COACH's Pop Quiz!
Q: You could trigger a discrimination complaint if you post an ad online that says, “No Teenagers Please.” True or false?
A: True, you could trigger a discrimination complaint by posting an ad that says, “No Teenagers Please.”
That’s exactly what happened, according to a HUD charge recently filed against a New Orleans landlord. HUD says the case came to its attention when a fair housing organization filed a complaint based on testing it conducted after spotting the ad on Craigslist. The complaint alleged that when testers contacted the owner to inquire about the unit, the owner allegedly said, “I don’t want any children. I don’t want teenaged children.”
The charge will be heard by a U.S. administrative law judge unless any party to the charge elects to have the case heard in federal district court.
Federal fair housing law prohibits housing providers from denying or limiting housing because a family has children under the age of 18. It’s also unlawful to make statements that discriminate against families with children by publishing print, broadcast, or Internet ads that indicate a preference or otherwise discriminate against families with children. Housing may exclude children only if it meets the exemption for housing for older persons under fair housing law.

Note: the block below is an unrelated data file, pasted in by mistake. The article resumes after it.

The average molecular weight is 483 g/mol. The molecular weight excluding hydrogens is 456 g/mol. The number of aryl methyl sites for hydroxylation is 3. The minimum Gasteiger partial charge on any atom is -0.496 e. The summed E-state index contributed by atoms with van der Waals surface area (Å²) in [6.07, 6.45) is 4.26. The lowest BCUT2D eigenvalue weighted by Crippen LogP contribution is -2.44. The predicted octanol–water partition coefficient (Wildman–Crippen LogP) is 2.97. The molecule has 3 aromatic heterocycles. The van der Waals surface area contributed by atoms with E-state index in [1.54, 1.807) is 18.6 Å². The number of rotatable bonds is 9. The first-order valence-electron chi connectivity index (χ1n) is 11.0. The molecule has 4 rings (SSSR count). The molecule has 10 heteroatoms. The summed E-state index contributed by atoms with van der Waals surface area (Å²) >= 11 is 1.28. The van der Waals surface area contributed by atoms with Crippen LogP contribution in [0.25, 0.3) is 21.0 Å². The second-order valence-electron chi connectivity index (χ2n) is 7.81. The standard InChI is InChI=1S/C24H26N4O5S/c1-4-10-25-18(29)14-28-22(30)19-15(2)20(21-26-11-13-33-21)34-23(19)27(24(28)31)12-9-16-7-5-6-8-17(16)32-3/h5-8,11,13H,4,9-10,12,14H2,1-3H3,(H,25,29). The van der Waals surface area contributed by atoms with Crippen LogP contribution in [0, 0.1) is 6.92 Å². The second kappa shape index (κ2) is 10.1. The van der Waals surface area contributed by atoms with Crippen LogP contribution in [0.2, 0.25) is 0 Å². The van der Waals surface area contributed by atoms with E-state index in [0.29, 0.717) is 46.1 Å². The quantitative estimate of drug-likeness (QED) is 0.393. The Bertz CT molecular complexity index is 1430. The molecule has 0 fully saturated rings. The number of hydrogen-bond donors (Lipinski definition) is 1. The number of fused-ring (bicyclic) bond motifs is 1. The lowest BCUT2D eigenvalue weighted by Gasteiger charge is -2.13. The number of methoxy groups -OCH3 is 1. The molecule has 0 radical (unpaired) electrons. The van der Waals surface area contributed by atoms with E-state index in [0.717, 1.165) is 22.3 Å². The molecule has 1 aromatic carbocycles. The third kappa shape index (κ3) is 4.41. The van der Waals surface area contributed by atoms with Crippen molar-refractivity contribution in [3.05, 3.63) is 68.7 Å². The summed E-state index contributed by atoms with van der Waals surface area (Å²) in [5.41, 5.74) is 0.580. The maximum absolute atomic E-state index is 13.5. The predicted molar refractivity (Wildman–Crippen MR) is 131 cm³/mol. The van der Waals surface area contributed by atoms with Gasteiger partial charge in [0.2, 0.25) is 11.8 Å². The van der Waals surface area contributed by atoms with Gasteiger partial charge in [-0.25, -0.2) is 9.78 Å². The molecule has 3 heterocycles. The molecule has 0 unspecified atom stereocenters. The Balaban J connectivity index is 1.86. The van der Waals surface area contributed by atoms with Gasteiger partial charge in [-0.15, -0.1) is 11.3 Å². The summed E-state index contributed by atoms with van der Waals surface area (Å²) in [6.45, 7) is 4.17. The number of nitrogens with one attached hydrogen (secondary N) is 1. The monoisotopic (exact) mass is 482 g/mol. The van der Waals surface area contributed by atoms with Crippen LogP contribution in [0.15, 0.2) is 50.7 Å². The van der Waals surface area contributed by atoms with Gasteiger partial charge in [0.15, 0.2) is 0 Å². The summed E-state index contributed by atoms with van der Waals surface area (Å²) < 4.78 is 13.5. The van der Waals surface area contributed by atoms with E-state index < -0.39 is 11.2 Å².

"Landlords do not have the right to deny a family a place to live just because they have children,” Anna María Farías, HUD's Assistant Secretary for Fair Housing and Equal Opportunity, said in a statement. "Today’s enforcement action reaffirms HUD’s commitment to ensuring that housing providers meet their obligation to treat all applicants for housing the same, including families with children.”
To learn more about the Dos & Don’ts of advertising online, see the Coach’s September lesson, “How to Avoid Discrimination Claims When Advertising Online,” available for download to our subscribers here.
And in a recent webinar, attorney Lynn M. Wilson discussed how some communities have run afoul of the Fair Housing Act’s ban on discriminatory advertising online—and explains how to avoid having discrimination claims arise from your online advertising. To download a recording of the webinar, “How to Avoid Discrimination Claims When Advertising Online,” here.